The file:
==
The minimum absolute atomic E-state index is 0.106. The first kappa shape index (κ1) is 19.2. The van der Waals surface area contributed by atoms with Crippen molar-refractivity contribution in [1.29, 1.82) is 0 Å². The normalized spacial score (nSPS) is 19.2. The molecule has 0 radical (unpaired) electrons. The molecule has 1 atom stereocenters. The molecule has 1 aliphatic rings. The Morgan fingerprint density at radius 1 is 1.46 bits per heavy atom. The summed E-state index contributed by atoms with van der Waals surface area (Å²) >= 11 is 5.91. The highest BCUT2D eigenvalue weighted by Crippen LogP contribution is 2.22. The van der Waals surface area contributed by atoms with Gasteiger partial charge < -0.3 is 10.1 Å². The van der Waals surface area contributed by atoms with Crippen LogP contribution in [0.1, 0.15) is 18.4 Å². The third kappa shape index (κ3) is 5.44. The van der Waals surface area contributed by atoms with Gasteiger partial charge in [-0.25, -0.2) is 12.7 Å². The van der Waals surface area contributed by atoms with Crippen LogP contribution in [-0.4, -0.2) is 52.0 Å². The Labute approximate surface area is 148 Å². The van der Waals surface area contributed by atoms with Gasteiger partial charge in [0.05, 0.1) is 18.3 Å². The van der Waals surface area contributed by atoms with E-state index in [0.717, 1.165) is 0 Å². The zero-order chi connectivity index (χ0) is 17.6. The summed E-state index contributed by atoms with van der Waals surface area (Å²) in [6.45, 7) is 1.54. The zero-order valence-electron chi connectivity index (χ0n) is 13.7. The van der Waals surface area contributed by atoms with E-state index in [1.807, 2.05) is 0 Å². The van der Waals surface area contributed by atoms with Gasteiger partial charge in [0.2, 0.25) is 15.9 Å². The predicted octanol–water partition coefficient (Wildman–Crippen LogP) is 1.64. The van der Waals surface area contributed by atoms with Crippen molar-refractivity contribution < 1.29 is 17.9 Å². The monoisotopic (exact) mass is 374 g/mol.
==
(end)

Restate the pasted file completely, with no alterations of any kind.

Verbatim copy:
The minimum absolute atomic E-state index is 0.106. The first kappa shape index (κ1) is 19.2. The van der Waals surface area contributed by atoms with Crippen molar-refractivity contribution in [1.29, 1.82) is 0 Å². The normalized spacial score (nSPS) is 19.2. The molecule has 0 radical (unpaired) electrons. The molecule has 1 atom stereocenters. The molecule has 1 aliphatic rings. The Morgan fingerprint density at radius 1 is 1.46 bits per heavy atom. The summed E-state index contributed by atoms with van der Waals surface area (Å²) >= 11 is 5.91. The highest BCUT2D eigenvalue weighted by Crippen LogP contribution is 2.22. The van der Waals surface area contributed by atoms with Gasteiger partial charge < -0.3 is 10.1 Å². The van der Waals surface area contributed by atoms with Crippen LogP contribution in [0.1, 0.15) is 18.4 Å². The third kappa shape index (κ3) is 5.44. The van der Waals surface area contributed by atoms with Gasteiger partial charge in [-0.25, -0.2) is 12.7 Å². The van der Waals surface area contributed by atoms with Crippen LogP contribution in [-0.4, -0.2) is 52.0 Å². The Labute approximate surface area is 148 Å². The van der Waals surface area contributed by atoms with Gasteiger partial charge in [0.05, 0.1) is 18.3 Å². The van der Waals surface area contributed by atoms with E-state index in [0.717, 1.165) is 0 Å². The zero-order chi connectivity index (χ0) is 17.6. The summed E-state index contributed by atoms with van der Waals surface area (Å²) in [6.45, 7) is 1.54. The zero-order valence-electron chi connectivity index (χ0n) is 13.7. The van der Waals surface area contributed by atoms with E-state index in [1.807, 2.05) is 0 Å². The van der Waals surface area contributed by atoms with Gasteiger partial charge in [0.2, 0.25) is 15.9 Å². The predicted octanol–water partition coefficient (Wildman–Crippen LogP) is 1.64. The van der Waals surface area contributed by atoms with Crippen molar-refractivity contribution < 1.29 is 17.9 Å². The monoisotopic (exact) mass is 374 g/mol.